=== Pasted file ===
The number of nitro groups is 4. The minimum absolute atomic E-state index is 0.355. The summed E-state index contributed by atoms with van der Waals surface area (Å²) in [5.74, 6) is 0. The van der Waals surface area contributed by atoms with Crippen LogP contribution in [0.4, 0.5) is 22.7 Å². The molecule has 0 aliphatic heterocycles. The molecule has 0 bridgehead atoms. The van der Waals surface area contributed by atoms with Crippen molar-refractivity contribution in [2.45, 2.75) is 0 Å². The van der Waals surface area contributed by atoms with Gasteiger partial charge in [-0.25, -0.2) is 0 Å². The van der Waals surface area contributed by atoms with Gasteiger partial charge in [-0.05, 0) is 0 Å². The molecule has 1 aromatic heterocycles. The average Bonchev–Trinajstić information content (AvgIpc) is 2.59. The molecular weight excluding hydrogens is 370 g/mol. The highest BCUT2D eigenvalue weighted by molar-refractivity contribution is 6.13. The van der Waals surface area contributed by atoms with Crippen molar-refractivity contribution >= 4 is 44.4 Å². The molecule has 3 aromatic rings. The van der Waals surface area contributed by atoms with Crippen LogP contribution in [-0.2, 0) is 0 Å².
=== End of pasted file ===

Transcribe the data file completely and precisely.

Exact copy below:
The number of nitro groups is 4. The minimum absolute atomic E-state index is 0.355. The summed E-state index contributed by atoms with van der Waals surface area (Å²) in [5.74, 6) is 0. The van der Waals surface area contributed by atoms with Crippen LogP contribution in [0.4, 0.5) is 22.7 Å². The molecule has 0 aliphatic heterocycles. The molecule has 0 bridgehead atoms. The van der Waals surface area contributed by atoms with Crippen molar-refractivity contribution in [2.45, 2.75) is 0 Å². The van der Waals surface area contributed by atoms with Gasteiger partial charge in [-0.25, -0.2) is 0 Å². The van der Waals surface area contributed by atoms with Gasteiger partial charge in [-0.05, 0) is 0 Å². The molecule has 1 aromatic heterocycles. The average Bonchev–Trinajstić information content (AvgIpc) is 2.59. The molecular weight excluding hydrogens is 370 g/mol. The highest BCUT2D eigenvalue weighted by molar-refractivity contribution is 6.13. The van der Waals surface area contributed by atoms with Crippen molar-refractivity contribution >= 4 is 44.4 Å². The molecule has 3 aromatic rings. The van der Waals surface area contributed by atoms with Crippen LogP contribution in [-0.2, 0) is 0 Å².